Last year, officials in the Southampton School District approached Josephine Smith and other Shinnecock Nation members with a proposition: They wanted their help crafting a new, Indian-based curriculum.

The curriculum, which is slated for implementation in the elementary school starting with the 2018-19 school year, will integrate aspects of Shinnecock culture and history into various subjects according to grade level, said district superintendent Nicholas Dyno.

Math, for example, could include a counting lesson in Algonquian while children bead necklaces. Science, a lesson about how the Shinnecocks planted based on the seasons or according to the moon. Music, a chance to experience native drums and other instruments: what they were made of, how they were played, the rhythms used. There will also be an e-book available to fourth-graders.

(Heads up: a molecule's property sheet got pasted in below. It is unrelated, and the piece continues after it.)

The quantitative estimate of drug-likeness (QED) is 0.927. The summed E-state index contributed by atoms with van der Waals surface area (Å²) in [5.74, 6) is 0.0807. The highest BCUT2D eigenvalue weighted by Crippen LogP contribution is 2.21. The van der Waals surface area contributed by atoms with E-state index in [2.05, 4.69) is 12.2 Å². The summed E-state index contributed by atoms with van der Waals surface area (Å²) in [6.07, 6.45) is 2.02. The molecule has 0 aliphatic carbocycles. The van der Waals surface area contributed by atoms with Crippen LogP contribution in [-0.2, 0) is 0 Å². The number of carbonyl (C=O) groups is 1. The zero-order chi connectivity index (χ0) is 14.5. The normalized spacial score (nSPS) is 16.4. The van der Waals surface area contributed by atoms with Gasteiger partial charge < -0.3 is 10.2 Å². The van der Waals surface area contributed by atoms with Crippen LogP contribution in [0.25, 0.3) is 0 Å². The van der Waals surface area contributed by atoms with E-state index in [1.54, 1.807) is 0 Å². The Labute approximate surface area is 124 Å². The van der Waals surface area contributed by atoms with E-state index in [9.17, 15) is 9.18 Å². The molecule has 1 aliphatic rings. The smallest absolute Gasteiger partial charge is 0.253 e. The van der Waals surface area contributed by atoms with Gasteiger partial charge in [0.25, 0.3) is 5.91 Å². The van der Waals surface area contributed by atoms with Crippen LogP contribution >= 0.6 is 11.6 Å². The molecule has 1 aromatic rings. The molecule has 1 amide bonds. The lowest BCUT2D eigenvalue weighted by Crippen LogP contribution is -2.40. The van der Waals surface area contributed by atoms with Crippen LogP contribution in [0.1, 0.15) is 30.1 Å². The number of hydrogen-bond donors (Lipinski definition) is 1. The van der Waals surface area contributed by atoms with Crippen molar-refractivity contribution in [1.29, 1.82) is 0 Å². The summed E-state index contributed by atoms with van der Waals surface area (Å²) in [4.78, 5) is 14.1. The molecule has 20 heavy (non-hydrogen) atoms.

“It’s exciting because it helps affirm our native students,” Dyno said. “And it teaches other students the importance of that history in Southampton.”

About 12 Shinnecocks have collaborated with the district, which educates nearly 1,600 students, to develop the curriculum over the past year, Smith noted. A few are also teachers in the district.

“The more students learn about the Shinnecock students’ history, the more understanding they have, and the more respect they will have for them,” said Smith, 59. About 7 percent of students in the district identify as American Indian or Alaska Native, according to 2016-17 state education department data.

The curriculum will roll out to the middle school and high school in the next two to three years, Dyno said.